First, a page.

Giving learning materials back to society could be just as self-evident as taking glass to the recycling bin.
Developing learning materials is time-consuming and expensive. There are many benefits to be gained if you work together. By using other people's learning materials, you can enhance your own teaching. This Introduction to open educational resources (OER) explains what OER are, how you can use them , and how you can structure your own materials.
Sharing your own learning materials for re-use
Do you have your own learning materials that you're proud of? Add them to a repository for open educational resources.
You'll be contributing to the education of students and of other lecturers by adding your materials to repositories such as the Dutch Wikiwijs or SURFsharekit!. Your library can help you publish your materials.
By sharing learning material across a broad spectrum, not only students within your subject area, but also other lecturers and students can profit from your knowledge and the material you have developed:
- You get recognition for your work.
- You'll be contributing to the education of fellow lecturers.
- Students (and lecturers) have more freedom of choice.
- It will be good for your organisation's standing.
Make sure that your material is reusable, with the right formats and rights, and can be found by other lecturers or students. To do so, follow the steps below:
Step 1. Formats
Make sure that the material you share is easy for others to use, for example, by offering it in an adaptable format. This ensures that other lecturers can choose how to re-use and possibly integrate it. Also think about whether the material can be viewed on a regular PC, Mac, tablet or phone.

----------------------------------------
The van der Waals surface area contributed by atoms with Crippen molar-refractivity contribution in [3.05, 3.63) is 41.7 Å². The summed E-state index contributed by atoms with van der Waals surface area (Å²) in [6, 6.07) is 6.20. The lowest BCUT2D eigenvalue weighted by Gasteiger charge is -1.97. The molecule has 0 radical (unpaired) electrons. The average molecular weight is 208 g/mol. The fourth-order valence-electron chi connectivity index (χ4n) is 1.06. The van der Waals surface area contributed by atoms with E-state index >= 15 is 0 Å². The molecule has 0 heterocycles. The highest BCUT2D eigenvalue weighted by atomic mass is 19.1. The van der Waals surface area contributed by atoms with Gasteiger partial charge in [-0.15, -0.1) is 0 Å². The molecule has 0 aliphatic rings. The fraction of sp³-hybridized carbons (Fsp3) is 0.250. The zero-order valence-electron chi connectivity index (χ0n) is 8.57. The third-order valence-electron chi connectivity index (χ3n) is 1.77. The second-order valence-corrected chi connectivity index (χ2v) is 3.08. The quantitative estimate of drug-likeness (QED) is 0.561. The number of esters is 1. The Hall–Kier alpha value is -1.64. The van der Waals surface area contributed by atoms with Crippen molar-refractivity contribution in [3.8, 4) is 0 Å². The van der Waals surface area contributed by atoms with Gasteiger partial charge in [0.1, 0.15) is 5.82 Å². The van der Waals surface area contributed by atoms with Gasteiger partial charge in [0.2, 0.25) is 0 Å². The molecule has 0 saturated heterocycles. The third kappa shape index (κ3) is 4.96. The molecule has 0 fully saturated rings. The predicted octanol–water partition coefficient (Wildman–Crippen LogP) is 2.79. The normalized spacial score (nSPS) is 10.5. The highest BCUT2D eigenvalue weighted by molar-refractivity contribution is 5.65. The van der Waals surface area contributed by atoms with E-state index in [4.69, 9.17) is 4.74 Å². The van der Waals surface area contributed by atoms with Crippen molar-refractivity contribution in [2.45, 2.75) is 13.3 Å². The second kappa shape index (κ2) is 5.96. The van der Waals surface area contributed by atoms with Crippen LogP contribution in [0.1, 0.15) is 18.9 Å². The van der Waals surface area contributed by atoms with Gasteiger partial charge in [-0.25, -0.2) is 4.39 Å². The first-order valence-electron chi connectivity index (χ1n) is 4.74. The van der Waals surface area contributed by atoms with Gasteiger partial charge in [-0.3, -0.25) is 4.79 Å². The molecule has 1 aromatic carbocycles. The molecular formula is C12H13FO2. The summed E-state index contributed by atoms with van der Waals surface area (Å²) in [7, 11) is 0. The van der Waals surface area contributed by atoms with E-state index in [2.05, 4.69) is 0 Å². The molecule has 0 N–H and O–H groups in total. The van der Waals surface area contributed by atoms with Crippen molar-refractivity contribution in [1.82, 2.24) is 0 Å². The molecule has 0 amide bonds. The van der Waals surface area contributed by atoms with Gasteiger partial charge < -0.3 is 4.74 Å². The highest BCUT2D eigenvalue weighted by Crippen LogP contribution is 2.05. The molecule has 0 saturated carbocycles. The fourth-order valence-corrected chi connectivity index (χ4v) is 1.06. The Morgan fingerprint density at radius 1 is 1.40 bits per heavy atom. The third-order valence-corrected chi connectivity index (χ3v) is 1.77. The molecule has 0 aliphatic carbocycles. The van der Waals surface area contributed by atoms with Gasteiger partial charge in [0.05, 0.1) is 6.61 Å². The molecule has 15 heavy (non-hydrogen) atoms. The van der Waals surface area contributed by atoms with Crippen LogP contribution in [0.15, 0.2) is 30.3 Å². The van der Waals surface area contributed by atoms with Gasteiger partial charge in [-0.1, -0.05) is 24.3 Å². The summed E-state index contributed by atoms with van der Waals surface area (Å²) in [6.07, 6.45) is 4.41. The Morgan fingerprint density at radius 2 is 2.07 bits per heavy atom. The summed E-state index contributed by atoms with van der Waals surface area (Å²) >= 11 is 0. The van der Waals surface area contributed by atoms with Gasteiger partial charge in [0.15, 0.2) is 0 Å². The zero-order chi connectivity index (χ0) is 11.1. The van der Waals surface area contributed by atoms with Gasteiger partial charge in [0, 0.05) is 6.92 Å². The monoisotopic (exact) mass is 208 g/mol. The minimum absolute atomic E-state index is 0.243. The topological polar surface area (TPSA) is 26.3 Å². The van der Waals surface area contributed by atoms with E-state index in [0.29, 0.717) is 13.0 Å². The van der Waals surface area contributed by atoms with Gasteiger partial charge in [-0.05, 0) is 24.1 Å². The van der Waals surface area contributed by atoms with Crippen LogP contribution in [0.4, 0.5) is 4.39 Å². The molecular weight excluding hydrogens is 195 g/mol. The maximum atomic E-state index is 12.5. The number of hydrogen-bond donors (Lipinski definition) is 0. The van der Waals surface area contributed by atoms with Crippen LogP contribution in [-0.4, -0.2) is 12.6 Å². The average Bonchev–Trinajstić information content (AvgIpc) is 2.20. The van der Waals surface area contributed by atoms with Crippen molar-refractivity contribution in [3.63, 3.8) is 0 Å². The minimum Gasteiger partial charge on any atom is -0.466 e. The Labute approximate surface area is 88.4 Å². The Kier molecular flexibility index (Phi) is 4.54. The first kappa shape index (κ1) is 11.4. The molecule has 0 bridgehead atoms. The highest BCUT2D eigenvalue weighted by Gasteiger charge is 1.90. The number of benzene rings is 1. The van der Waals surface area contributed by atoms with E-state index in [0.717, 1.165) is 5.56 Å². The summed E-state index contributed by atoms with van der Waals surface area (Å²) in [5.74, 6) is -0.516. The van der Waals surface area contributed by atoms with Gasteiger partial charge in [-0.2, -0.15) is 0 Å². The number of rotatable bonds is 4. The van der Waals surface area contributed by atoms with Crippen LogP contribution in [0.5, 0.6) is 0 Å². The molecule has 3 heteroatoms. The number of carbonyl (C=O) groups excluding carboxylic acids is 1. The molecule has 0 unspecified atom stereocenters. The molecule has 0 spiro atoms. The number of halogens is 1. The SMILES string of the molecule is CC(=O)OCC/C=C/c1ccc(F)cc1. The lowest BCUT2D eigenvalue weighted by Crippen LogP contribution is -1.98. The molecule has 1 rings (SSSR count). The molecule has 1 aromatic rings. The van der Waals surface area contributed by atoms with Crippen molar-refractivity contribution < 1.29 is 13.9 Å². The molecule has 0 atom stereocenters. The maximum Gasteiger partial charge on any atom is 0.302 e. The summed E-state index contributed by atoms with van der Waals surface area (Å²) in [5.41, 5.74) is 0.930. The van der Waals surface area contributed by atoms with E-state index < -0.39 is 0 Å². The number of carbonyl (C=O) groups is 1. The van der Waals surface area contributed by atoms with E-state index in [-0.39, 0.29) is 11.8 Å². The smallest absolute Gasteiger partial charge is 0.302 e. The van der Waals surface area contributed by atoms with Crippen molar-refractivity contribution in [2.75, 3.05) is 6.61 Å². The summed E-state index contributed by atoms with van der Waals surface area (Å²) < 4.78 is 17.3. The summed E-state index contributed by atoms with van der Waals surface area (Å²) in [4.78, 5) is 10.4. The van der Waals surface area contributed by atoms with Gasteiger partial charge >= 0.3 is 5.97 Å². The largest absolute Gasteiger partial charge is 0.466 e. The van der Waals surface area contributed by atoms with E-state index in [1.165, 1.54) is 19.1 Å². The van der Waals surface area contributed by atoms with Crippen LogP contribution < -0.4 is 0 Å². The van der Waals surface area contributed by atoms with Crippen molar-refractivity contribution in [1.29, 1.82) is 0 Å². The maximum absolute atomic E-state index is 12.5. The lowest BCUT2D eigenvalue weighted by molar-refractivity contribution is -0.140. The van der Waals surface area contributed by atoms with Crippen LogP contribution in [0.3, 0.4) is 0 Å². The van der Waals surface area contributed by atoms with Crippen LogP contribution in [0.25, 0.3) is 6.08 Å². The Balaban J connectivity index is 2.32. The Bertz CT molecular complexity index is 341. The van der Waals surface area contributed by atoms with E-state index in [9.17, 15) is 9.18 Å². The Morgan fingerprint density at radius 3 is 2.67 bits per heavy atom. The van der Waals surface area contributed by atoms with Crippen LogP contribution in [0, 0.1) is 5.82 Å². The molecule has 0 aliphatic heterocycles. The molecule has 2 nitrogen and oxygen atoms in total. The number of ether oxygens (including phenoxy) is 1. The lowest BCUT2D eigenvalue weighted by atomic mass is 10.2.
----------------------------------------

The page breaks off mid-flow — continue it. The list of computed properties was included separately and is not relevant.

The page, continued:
For a publication in PDF format, it is useful to also make the texts available in .txt format, so that someone who wants to re-use them, can easily include them in his or her own text. The formats that you will be able to offer depend on the repository you use.
Put multiple formats in a zip file and upload it in one record in your repository. This way, everyone can decide for themselves which format they wish to use.
Step 2. Release copyright
In order to ensure that others can use your learning material, it has to be made freely available through the Internet, and the material has to be given an open licence. Frequently used licences are those of Creative Commons. (See What are open educational resources?).
If you use your own photos in your materials, you must have permission from the people in the photo to share them openly. So think about the portrait right and GDPR.
Check the quality
If you are going to open up your learning materials to the world, you want them to be flawless and to meet the requirements that an institution or professional community demands. Ideally, you should assess the quality of the materials with like-minded people, for example by means of a peer review system or a quality model. Use a quality model for yourself to gain trust in the quality of your own materials that you publish in a repository (see Using other people's open educational resources).
In this issue, Delft University of Technology has listed all the issues concerning copyright if you wish to share something yourself.
Tool to create correct source references
The Open Attribution Builder from Open Washington, Open Educational Resources Network helps you to create correct source references, including a Creative Commons licence.
Step 3. Publish in repository and provide metadata
Publishing is done in a repository (See What are open educational resources?). Publish your materials in a repository that is standard in your institution or professional community. Fill in all the metadata fields, so you can be sure that the material is easy to find. Also add the lecturer's manual and other formats, so that it is optimally reusable.
Ask the library to help you licence your material and make it available. Your library may even offer you a repository where you can publish and share your learning material. They can also tell you all you need to know about copyright and attaching metadata to materials.